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On May 26, Lithuanian voters rebuffed the populist trends sweeping Europe by electing Gitanas Nausėda, a pro-European Union independent centrist, as their new president. There is a lot at stake for Lithuania and Nausėda, an economist and political novice, has little room for error.

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The World Trade Organization (WTO)’s appellate body—part of the WTO’s dispute settlement system, once considered “the crown jewel” of the global trading system—is facing an existential crisis. The United States is blocking any new appointments to the body to force its members to update the WTO rulebook and address its concerns and to limit its judicial reach. While Washington’s path to achieve change is highly disruptive, many of the US administration’s points of discontent are shared by other members who agree that the WTO is in urgent need of reform.

Usually a body of seven, the appellate body has recently been reduced to three, the minimum number to decide a case under current rules. By December 2019, only one member will remain as the terms of two members expire. Without new appointments, the body would be made unfunctional.

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Europe’s two major parties suffered considerable losses to smaller parties—both Euroskeptic and pro-European integration—in elections to the European Parliament from May 23 to May 26.

While the center-right European People’s Party (EPP) and center-left Progressive Alliance of Socialists and Democrats (S&D) remain the two largest parties in the European Parliament, both parties suffered double-digit seat losses, according to preliminary results. The big gainers of the night were the Alliance of Liberals and Democrats for Europe (ALDE), which benefitted from the debut of French President Emmanuel Macron’s En Marche party, and an array of far-right Euroskeptic parties who made gains throughout Europe.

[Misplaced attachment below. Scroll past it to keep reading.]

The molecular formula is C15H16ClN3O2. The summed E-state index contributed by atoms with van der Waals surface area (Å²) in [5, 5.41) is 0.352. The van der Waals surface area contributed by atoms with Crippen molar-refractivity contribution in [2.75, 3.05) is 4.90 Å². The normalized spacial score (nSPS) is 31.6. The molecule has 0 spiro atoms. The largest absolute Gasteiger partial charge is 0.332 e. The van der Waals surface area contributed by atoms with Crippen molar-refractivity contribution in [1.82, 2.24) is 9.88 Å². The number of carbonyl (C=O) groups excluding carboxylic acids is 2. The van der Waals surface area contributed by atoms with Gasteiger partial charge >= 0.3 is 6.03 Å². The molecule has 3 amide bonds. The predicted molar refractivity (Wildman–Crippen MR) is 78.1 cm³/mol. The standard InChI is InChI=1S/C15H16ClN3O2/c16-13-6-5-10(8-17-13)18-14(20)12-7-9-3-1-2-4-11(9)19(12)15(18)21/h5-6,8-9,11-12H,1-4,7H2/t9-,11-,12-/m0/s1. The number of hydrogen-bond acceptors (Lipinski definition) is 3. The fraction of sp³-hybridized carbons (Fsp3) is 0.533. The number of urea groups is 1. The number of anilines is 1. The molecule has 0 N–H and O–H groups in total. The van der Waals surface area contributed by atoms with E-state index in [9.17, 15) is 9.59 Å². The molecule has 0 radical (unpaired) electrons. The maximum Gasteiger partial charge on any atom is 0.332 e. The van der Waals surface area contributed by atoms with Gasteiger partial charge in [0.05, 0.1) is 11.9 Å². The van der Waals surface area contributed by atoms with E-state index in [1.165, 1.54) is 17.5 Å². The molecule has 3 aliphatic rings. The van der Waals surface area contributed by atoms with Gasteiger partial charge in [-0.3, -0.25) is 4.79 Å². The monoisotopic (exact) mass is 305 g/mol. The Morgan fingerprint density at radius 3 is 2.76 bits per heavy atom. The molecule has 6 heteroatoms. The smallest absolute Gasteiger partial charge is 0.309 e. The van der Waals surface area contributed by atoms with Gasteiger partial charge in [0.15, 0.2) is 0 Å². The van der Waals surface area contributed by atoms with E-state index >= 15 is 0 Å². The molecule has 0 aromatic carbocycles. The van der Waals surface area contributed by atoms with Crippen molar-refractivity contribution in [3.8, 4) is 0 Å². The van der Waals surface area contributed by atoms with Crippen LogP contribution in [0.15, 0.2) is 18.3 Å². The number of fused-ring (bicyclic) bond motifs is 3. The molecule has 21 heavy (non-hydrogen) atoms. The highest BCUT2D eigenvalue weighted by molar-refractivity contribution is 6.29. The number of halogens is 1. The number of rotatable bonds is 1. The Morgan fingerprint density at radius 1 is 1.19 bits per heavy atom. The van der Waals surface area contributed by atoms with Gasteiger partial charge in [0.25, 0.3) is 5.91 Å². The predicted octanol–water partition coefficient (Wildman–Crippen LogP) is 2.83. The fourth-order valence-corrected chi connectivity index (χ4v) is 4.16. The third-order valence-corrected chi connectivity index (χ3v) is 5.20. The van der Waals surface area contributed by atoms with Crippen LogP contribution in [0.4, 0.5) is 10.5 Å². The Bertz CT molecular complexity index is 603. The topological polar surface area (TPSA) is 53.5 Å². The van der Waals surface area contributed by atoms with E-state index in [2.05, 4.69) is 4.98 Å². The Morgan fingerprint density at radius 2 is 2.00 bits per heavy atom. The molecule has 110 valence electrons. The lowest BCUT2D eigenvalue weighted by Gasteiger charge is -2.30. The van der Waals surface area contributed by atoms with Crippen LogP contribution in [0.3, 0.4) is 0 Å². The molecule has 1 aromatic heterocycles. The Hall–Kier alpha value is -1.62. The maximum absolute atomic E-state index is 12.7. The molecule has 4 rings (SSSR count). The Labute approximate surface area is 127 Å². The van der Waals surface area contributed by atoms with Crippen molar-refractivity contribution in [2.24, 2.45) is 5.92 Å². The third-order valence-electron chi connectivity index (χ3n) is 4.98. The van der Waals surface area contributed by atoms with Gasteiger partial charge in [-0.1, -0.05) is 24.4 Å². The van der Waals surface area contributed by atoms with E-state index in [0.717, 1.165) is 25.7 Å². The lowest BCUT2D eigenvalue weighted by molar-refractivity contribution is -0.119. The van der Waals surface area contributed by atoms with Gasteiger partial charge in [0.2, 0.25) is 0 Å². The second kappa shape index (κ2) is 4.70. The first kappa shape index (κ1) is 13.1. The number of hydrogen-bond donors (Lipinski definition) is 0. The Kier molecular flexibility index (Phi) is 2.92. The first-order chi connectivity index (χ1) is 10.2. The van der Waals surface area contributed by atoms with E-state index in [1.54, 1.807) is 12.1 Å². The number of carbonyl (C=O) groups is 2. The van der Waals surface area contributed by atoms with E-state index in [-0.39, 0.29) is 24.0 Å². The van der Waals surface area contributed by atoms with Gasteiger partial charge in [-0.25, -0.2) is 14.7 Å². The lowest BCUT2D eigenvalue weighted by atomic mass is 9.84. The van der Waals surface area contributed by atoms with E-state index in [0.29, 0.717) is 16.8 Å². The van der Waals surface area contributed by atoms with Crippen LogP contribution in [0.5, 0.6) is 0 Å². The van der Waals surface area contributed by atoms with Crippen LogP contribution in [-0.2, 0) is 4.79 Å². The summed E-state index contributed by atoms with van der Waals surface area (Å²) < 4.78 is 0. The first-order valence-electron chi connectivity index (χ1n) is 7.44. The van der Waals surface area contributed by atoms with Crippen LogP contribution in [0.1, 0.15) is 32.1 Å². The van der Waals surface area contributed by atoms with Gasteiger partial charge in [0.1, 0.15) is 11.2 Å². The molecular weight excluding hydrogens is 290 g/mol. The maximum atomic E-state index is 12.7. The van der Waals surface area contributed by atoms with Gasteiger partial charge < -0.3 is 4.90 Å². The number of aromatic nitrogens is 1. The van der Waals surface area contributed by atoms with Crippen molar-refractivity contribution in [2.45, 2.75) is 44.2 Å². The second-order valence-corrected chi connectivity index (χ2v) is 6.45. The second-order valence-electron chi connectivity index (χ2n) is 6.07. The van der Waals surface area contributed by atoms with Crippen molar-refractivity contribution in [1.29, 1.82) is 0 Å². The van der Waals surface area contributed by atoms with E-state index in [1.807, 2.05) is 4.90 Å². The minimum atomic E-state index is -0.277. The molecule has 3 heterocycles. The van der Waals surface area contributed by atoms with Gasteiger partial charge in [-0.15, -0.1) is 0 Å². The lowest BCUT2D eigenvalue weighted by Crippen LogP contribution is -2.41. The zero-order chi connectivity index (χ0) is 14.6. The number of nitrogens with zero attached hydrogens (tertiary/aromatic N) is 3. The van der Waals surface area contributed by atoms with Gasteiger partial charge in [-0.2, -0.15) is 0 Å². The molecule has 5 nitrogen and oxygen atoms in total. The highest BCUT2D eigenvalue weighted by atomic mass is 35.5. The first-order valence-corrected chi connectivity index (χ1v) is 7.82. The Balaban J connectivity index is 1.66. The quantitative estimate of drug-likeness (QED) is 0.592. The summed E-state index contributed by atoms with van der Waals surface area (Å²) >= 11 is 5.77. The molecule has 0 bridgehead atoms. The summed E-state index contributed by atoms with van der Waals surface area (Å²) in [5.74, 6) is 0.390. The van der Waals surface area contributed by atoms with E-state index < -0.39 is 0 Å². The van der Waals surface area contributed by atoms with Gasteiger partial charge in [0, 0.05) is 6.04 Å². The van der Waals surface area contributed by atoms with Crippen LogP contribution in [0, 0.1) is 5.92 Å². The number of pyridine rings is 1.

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This is a series of analyses produced by the Atlantic Council on the European parliamentary elections.

 

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The best Europe in history is facing some of its greatest challenges ever. They will test the sustainability, effectiveness and relevance of the European Union and its related institutions that helped end centuries of conflict.

Despite all the focus on this week’s European parliamentary elections – the most closely watched and most widely reported in their four-decade run – this vote shouldn’t distract anyone from the more existential questions facing Europe. 

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British Prime Minister Theresa May announces her resignation

British Prime Minister Theresa May has suffered the ultimate political indignity, announcing her own political demise after just three years as prime minister of the world’s fifth-biggest economy.

May announced on May 24 that she will resign her position as leader of Britain’s ruling Conservative Party on June 7, but will stay on as prime minister until a new leader has been chosen, a process that will probably not be completed until late July.